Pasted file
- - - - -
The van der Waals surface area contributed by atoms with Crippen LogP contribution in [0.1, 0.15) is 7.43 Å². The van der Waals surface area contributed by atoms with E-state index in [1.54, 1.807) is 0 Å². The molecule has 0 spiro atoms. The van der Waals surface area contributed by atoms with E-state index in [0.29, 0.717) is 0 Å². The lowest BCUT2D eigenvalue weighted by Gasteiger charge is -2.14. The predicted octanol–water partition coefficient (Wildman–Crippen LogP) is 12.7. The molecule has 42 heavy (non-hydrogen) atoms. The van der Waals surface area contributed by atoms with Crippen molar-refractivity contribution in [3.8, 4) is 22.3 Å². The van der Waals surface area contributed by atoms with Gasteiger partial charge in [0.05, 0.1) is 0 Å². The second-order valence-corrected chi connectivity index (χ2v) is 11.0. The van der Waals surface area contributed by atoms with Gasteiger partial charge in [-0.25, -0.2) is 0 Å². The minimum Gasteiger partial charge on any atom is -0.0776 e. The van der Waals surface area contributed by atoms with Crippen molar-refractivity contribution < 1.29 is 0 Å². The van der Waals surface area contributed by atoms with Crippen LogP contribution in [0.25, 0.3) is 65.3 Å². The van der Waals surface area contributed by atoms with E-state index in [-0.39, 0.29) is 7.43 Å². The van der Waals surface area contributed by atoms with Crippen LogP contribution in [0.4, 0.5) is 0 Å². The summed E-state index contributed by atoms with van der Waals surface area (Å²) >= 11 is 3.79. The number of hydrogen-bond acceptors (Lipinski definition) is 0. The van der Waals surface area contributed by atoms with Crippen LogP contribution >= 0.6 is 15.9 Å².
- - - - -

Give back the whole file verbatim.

The van der Waals surface area contributed by atoms with Crippen LogP contribution in [0.1, 0.15) is 7.43 Å². The van der Waals surface area contributed by atoms with E-state index in [1.54, 1.807) is 0 Å². The molecule has 0 spiro atoms. The van der Waals surface area contributed by atoms with E-state index in [0.29, 0.717) is 0 Å². The lowest BCUT2D eigenvalue weighted by Gasteiger charge is -2.14. The predicted octanol–water partition coefficient (Wildman–Crippen LogP) is 12.7. The molecule has 42 heavy (non-hydrogen) atoms. The van der Waals surface area contributed by atoms with Crippen molar-refractivity contribution in [3.8, 4) is 22.3 Å². The van der Waals surface area contributed by atoms with Gasteiger partial charge in [0.05, 0.1) is 0 Å². The second-order valence-corrected chi connectivity index (χ2v) is 11.0. The van der Waals surface area contributed by atoms with Gasteiger partial charge in [-0.25, -0.2) is 0 Å². The minimum Gasteiger partial charge on any atom is -0.0776 e. The van der Waals surface area contributed by atoms with Crippen molar-refractivity contribution < 1.29 is 0 Å². The van der Waals surface area contributed by atoms with Crippen LogP contribution in [0.25, 0.3) is 65.3 Å². The van der Waals surface area contributed by atoms with E-state index in [-0.39, 0.29) is 7.43 Å². The van der Waals surface area contributed by atoms with Crippen LogP contribution in [0.4, 0.5) is 0 Å². The summed E-state index contributed by atoms with van der Waals surface area (Å²) >= 11 is 3.79. The number of hydrogen-bond acceptors (Lipinski definition) is 0. The van der Waals surface area contributed by atoms with Crippen LogP contribution >= 0.6 is 15.9 Å².